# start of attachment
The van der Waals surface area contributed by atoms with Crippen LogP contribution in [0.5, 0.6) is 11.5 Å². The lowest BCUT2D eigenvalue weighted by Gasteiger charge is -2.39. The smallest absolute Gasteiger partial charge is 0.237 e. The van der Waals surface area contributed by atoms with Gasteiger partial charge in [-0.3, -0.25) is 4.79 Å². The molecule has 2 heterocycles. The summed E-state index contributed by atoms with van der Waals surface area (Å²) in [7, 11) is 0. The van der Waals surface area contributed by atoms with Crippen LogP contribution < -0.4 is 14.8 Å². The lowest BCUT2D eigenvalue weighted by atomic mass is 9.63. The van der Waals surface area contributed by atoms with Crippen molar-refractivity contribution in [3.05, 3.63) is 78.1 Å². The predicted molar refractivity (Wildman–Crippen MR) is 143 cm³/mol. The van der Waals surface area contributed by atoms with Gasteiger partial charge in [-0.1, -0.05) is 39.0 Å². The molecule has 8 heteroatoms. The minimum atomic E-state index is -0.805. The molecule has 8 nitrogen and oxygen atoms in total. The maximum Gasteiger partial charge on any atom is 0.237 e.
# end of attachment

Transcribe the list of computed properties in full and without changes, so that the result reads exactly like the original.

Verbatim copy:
The van der Waals surface area contributed by atoms with Crippen LogP contribution in [0.5, 0.6) is 11.5 Å². The lowest BCUT2D eigenvalue weighted by Gasteiger charge is -2.39. The smallest absolute Gasteiger partial charge is 0.237 e. The van der Waals surface area contributed by atoms with Gasteiger partial charge in [-0.3, -0.25) is 4.79 Å². The molecule has 2 heterocycles. The summed E-state index contributed by atoms with van der Waals surface area (Å²) in [7, 11) is 0. The van der Waals surface area contributed by atoms with Crippen LogP contribution < -0.4 is 14.8 Å². The lowest BCUT2D eigenvalue weighted by atomic mass is 9.63. The van der Waals surface area contributed by atoms with Crippen molar-refractivity contribution in [3.05, 3.63) is 78.1 Å². The predicted molar refractivity (Wildman–Crippen MR) is 143 cm³/mol. The van der Waals surface area contributed by atoms with Gasteiger partial charge in [-0.1, -0.05) is 39.0 Å². The molecule has 8 heteroatoms. The minimum atomic E-state index is -0.805. The molecule has 8 nitrogen and oxygen atoms in total. The maximum Gasteiger partial charge on any atom is 0.237 e.